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the doctor doesn't think the drug will help them, but he does think it's worth doing a study to find out. the drug can have serious side effects. kyle hasn't had any, and he's enjoying his new head of hair. >> i've always wanted an '80s hockey mullet. so maybe going towards that. >> oh, my gosh. i love him. >> i had to look up what an '80s hockey mullet was. >> i can only imagine. >> i wanted to talk a little bit about why would an arthritis drug do this. >> connect the dots. >> rheumatoid arthritis is an auto immune disease. the kind of alopecia he has is an autoimmune disease. they have a similar basis. >> so if you don't have this kind of autoimmunity, therefore you won't have the hockey mullet that he got. >> right. the doctors don't think that you will. the doctors i talked to. now, one of them said, look, we should study it. who knows. you never know what you're going to find out. another doctor said, eh, no way. this would never work for regular old male pattern baldness. this could be great news for people with his form of alopecia. >> love that. love his sense of humor. >> he is adorable.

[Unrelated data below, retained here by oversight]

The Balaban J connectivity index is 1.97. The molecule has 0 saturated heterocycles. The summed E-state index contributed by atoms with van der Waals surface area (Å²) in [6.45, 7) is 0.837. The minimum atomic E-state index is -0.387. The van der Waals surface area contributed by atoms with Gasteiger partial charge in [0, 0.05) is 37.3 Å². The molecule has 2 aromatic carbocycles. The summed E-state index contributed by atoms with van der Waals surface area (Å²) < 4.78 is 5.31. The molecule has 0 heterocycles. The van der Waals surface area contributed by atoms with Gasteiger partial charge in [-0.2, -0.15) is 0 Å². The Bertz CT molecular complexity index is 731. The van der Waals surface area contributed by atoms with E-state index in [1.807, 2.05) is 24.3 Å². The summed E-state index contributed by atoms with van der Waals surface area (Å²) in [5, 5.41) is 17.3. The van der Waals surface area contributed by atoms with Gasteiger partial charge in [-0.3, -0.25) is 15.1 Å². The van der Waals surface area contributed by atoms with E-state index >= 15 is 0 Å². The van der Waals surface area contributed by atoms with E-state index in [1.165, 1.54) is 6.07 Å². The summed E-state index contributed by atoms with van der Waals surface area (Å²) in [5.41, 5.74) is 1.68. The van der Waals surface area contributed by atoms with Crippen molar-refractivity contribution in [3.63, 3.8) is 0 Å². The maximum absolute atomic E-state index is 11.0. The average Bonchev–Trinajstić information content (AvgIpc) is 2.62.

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>> and his do. he's rocking it. elizabeth, thank you very much. in this week's human factor a young woman uses the tragedy that left her paralyzed to help others. here's chief medical correspondent dr. sanjay gupta. >> reporter: at 14 years old, sabrina cohen was your average teenager. she was building a social life. simp wily trying to fit in. when a few older boys offered sabrina and her friends a ride to a party, they jumped a t the chance. >> i just remember being concerned with things like not putting my seat belt on because i wanted to look cool. >> reporter: getting into that car and not buckling up was a decision that would cost her dearly. >> within minutes they took off drag racing down one of miami beach's most dangerous streets about 90 miles per hour. the other car lost control. hit the car that i was in. we hit a tree. and i instantly became a quadriplegic. >> reporter: sabrina spent the first several months in denial. >> i was more like, oh, i'm going to work out and i'm going to walk again. >> reporter: it wasn't until she saw others with her condition that the reality set in.